Motivation in the workplace is the key to getting the most out of your young employees. Understand that each has unique driving forces. Some work for advancement—and others do just enough to stay employed. Whatever the reason, focus on the motivating factors of your employees, and you will help them work to their potential. Here are six of the most common motivators for millennial employees.
Millennials want to change the world—and they believe innovation is the catalyst. They will lean into their high-tech and hyper-connected upbringing to find answers to today’s complex problems. Innovation matters to millennials, and they must get to tap into this.
New research reveals employees (especially millennials) get more done and have a better impression of their employer when they have workplace flexibility. Millennials are interested in customizing their career tracks and what they do. They grew up in an age of customization enabled by the Internet and now expect a similar level of customization at work. Since the pandemic, many companies have utilized remote work, giving millennials a taste of what the flexibility of remote work feels like—and they like it!
Millennials seek collaboration—they learn better and more quickly in a team setting, and often they will leverage their social networks to crowdsource their research or decision-making. Collaboration in the workplace is necessary as it encourages problem-solving, allows employees to learn from each other, and typically increases employee production rates.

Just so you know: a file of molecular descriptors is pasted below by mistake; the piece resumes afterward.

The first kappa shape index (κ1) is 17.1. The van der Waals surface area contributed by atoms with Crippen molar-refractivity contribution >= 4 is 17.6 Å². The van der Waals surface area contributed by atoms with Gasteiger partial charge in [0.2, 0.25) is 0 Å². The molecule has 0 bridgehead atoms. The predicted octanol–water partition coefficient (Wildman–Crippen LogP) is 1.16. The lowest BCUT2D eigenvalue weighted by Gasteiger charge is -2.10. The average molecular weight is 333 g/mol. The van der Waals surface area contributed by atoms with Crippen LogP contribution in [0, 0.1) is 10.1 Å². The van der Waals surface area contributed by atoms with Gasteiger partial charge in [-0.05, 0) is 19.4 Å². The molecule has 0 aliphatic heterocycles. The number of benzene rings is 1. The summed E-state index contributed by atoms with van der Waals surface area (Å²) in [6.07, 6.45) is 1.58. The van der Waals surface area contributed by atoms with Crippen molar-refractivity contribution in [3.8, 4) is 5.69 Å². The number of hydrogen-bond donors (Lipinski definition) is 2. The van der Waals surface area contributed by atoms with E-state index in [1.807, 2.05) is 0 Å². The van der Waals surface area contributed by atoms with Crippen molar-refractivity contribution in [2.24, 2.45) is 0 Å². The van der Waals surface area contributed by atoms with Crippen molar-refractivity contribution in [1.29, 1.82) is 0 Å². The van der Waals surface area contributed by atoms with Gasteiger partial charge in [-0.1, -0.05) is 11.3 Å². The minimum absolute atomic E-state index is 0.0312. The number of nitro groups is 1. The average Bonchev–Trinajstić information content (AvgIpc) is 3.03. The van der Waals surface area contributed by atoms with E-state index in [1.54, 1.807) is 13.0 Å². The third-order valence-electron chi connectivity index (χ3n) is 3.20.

Training and development help companies gain and retain top talent, increase job satisfaction and morale, improve productivity and earn more profit. Millennials want a clear picture of what is expected in the workplace and what skills and experience are required to level up and accomplish more at work. Giving them the opportunity for growth within their role is something that millennials crave.
Growing up in a time where barriers for entrepreneurs are low—especially with the recent explosion of social media influencers—millennials embrace an entrepreneurial mindset. They desire ownership of their positions, tasks, and careers. They have learned to manage their brand since the dawn of social media and are looking for ways to utilize these skills.
Most millennials define career success by how meaningful the work is. They are attracted to organizations with heavy impact and leaders who can communicate the purposeful vision of the organization. Employees see purpose as a way to bring meaning to their work and understand the contributions they are making to the company, as well as society. Employees need to have meaning in their daily work to be fully engaged.
With the post-COVID employment numbers rollercoaster, many businesses are scrambling to find and keep workers. Keeping employees motivated and happy in their jobs is extremely important in the current economic cycle, so learning techniques for motivating employees in the workplace is going to be necessary for any manager and company.